Another way to look at this question is by comparing the data of the competitors of the Kona to see what they would normally cost per year in maintenance. Please see the bullet points below for this (Toyota C-HR data is not available):
- A Hyonda HR-V has annual maintenance cost of $301 per year. Furthermore, it needs to go to the garage for unexpected maintenance around 0.1 times per year with a 5% chance of a severe problem.
- A Kia Niro has annual maintenance cost of $471 per year. Furthermore, it needs to go to the garage for unexpected maintenance around 0.42 times per year with a 9% chance of a severe problem.
The information of these cars suggests that, if the Hyundai Kona is anything like them, the maintenance cost will indeed be very affordable and the chances of major repairs are minimal.
Also read: The Complete Cost Of Maintaining A Hyundai
Common Hyundai Kona Problems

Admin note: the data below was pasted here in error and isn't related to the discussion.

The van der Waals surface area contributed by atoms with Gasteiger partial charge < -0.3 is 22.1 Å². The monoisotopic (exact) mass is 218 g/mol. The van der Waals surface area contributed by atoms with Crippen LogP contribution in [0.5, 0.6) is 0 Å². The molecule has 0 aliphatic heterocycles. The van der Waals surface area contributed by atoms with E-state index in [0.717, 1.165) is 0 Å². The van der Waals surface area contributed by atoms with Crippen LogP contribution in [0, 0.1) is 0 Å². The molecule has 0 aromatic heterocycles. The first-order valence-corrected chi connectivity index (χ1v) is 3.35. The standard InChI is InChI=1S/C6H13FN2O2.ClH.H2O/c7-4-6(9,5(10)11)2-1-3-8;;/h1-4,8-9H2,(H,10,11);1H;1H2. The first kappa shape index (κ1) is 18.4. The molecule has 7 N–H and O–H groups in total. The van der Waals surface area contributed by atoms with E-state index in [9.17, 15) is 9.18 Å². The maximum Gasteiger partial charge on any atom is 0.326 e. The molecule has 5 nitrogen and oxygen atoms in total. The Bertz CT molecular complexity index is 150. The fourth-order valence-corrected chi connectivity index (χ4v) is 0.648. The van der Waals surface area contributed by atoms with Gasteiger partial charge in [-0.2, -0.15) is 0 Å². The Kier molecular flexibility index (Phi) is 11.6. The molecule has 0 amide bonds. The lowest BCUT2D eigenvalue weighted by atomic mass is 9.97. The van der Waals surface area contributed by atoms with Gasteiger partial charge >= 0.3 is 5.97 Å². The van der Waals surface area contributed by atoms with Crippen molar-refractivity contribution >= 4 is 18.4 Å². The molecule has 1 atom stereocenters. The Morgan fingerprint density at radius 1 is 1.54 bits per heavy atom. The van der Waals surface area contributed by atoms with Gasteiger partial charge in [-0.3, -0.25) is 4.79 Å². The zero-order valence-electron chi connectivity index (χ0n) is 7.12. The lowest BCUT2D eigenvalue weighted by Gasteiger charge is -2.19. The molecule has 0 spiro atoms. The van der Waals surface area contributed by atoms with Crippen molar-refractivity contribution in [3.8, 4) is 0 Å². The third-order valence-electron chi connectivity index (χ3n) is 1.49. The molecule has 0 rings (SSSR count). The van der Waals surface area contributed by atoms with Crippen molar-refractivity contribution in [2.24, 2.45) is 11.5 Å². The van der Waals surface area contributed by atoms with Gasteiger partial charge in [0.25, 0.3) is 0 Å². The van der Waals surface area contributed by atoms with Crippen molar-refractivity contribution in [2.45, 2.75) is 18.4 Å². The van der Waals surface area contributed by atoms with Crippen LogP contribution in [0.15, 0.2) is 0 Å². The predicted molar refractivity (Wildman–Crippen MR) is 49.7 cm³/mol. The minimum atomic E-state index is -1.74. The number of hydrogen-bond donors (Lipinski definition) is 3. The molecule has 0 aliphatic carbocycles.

Because the car is still so young there are of course very few complaints. This is a good sign of course because it shows that the first few years of this car being in production have been quite trouble-free. However, some points should be noted if you’re in the market for the Kona.
NOTE: Before buying a used car, I always like to make sure the vehicle isn´t having any problems that you should be aware of. The easiest way to do this is by buying an OBD2 scanner. These scanners can easily be plugged into any car you’re interested in, and they’ll give you a rundown of potential problems.
Personally, I like this one on Amazon because it has a lot more functions than basic OBD2 scanners. This particular one also runs tests on your emission system and tests if you’re fuel mix is optimal (or if your engine is misfiring), so you have a complete understanding of how the car’s performing.
Also read: 6 Common Problems Of A Hyundai Kona
The second generation of the Hyundai Kona with the 6-speed automatic transmission doesn’t seem to be that reliable. Some owners have complaints of excessive noise when accelerating and Hyundai has issued a service bulletin (#20-AT-018) for this particular transmission.